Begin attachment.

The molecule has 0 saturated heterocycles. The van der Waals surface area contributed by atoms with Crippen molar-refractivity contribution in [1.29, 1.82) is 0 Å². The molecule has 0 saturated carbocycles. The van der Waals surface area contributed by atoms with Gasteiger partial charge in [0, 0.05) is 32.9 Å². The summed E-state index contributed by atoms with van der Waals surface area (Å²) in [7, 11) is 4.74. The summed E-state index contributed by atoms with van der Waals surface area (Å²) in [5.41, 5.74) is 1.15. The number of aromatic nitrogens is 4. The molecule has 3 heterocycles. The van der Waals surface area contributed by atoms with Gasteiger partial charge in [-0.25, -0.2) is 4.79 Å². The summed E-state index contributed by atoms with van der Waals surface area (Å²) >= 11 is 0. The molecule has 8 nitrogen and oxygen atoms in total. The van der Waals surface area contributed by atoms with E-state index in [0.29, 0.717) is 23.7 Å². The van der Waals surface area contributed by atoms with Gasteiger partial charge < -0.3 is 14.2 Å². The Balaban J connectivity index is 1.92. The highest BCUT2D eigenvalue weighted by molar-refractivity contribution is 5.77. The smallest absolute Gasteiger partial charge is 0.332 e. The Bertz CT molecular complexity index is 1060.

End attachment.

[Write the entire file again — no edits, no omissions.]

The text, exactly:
The molecule has 0 saturated heterocycles. The van der Waals surface area contributed by atoms with Crippen molar-refractivity contribution in [1.29, 1.82) is 0 Å². The molecule has 0 saturated carbocycles. The van der Waals surface area contributed by atoms with Gasteiger partial charge in [0, 0.05) is 32.9 Å². The summed E-state index contributed by atoms with van der Waals surface area (Å²) in [7, 11) is 4.74. The summed E-state index contributed by atoms with van der Waals surface area (Å²) in [5.41, 5.74) is 1.15. The number of aromatic nitrogens is 4. The molecule has 3 heterocycles. The van der Waals surface area contributed by atoms with Gasteiger partial charge in [-0.25, -0.2) is 4.79 Å². The summed E-state index contributed by atoms with van der Waals surface area (Å²) >= 11 is 0. The molecule has 8 nitrogen and oxygen atoms in total. The van der Waals surface area contributed by atoms with E-state index in [0.29, 0.717) is 23.7 Å². The van der Waals surface area contributed by atoms with Gasteiger partial charge < -0.3 is 14.2 Å². The Balaban J connectivity index is 1.92. The highest BCUT2D eigenvalue weighted by molar-refractivity contribution is 5.77. The smallest absolute Gasteiger partial charge is 0.332 e. The Bertz CT molecular complexity index is 1060.